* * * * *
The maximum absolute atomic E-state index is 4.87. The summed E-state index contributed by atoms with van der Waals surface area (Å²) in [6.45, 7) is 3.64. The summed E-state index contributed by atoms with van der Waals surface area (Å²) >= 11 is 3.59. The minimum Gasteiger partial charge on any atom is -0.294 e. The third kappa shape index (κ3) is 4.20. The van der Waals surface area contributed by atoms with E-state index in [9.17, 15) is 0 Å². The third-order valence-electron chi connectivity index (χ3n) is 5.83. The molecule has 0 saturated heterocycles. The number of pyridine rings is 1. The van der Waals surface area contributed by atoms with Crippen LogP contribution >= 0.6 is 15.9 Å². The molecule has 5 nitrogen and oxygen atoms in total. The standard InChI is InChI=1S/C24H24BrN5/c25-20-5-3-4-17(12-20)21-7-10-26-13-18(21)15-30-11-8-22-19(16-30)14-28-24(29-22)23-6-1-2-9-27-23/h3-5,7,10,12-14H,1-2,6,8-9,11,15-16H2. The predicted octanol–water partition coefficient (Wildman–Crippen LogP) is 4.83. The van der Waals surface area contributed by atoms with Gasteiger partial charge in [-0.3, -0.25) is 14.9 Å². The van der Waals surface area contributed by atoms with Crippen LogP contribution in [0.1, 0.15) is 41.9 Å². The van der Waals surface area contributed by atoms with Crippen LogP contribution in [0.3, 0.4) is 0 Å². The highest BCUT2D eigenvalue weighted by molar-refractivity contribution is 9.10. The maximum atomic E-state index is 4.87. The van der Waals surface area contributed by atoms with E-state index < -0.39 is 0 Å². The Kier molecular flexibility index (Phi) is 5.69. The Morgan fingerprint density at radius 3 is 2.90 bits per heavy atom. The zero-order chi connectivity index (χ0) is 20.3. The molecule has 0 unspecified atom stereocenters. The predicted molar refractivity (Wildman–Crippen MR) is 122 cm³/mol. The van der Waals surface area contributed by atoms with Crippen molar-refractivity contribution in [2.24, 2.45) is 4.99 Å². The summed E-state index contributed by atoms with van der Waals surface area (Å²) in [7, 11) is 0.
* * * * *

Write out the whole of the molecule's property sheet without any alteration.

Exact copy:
The maximum absolute atomic E-state index is 4.87. The summed E-state index contributed by atoms with van der Waals surface area (Å²) in [6.45, 7) is 3.64. The summed E-state index contributed by atoms with van der Waals surface area (Å²) >= 11 is 3.59. The minimum Gasteiger partial charge on any atom is -0.294 e. The third kappa shape index (κ3) is 4.20. The van der Waals surface area contributed by atoms with E-state index in [9.17, 15) is 0 Å². The third-order valence-electron chi connectivity index (χ3n) is 5.83. The molecule has 0 saturated heterocycles. The number of pyridine rings is 1. The van der Waals surface area contributed by atoms with Crippen LogP contribution >= 0.6 is 15.9 Å². The molecule has 5 nitrogen and oxygen atoms in total. The standard InChI is InChI=1S/C24H24BrN5/c25-20-5-3-4-17(12-20)21-7-10-26-13-18(21)15-30-11-8-22-19(16-30)14-28-24(29-22)23-6-1-2-9-27-23/h3-5,7,10,12-14H,1-2,6,8-9,11,15-16H2. The predicted octanol–water partition coefficient (Wildman–Crippen LogP) is 4.83. The van der Waals surface area contributed by atoms with Gasteiger partial charge in [-0.3, -0.25) is 14.9 Å². The van der Waals surface area contributed by atoms with Crippen LogP contribution in [0.1, 0.15) is 41.9 Å². The van der Waals surface area contributed by atoms with Crippen LogP contribution in [0.3, 0.4) is 0 Å². The highest BCUT2D eigenvalue weighted by molar-refractivity contribution is 9.10. The maximum atomic E-state index is 4.87. The van der Waals surface area contributed by atoms with E-state index < -0.39 is 0 Å². The Kier molecular flexibility index (Phi) is 5.69. The Morgan fingerprint density at radius 3 is 2.90 bits per heavy atom. The zero-order chi connectivity index (χ0) is 20.3. The molecule has 0 unspecified atom stereocenters. The predicted molar refractivity (Wildman–Crippen MR) is 122 cm³/mol. The van der Waals surface area contributed by atoms with Crippen molar-refractivity contribution in [2.24, 2.45) is 4.99 Å². The summed E-state index contributed by atoms with van der Waals surface area (Å²) in [7, 11) is 0.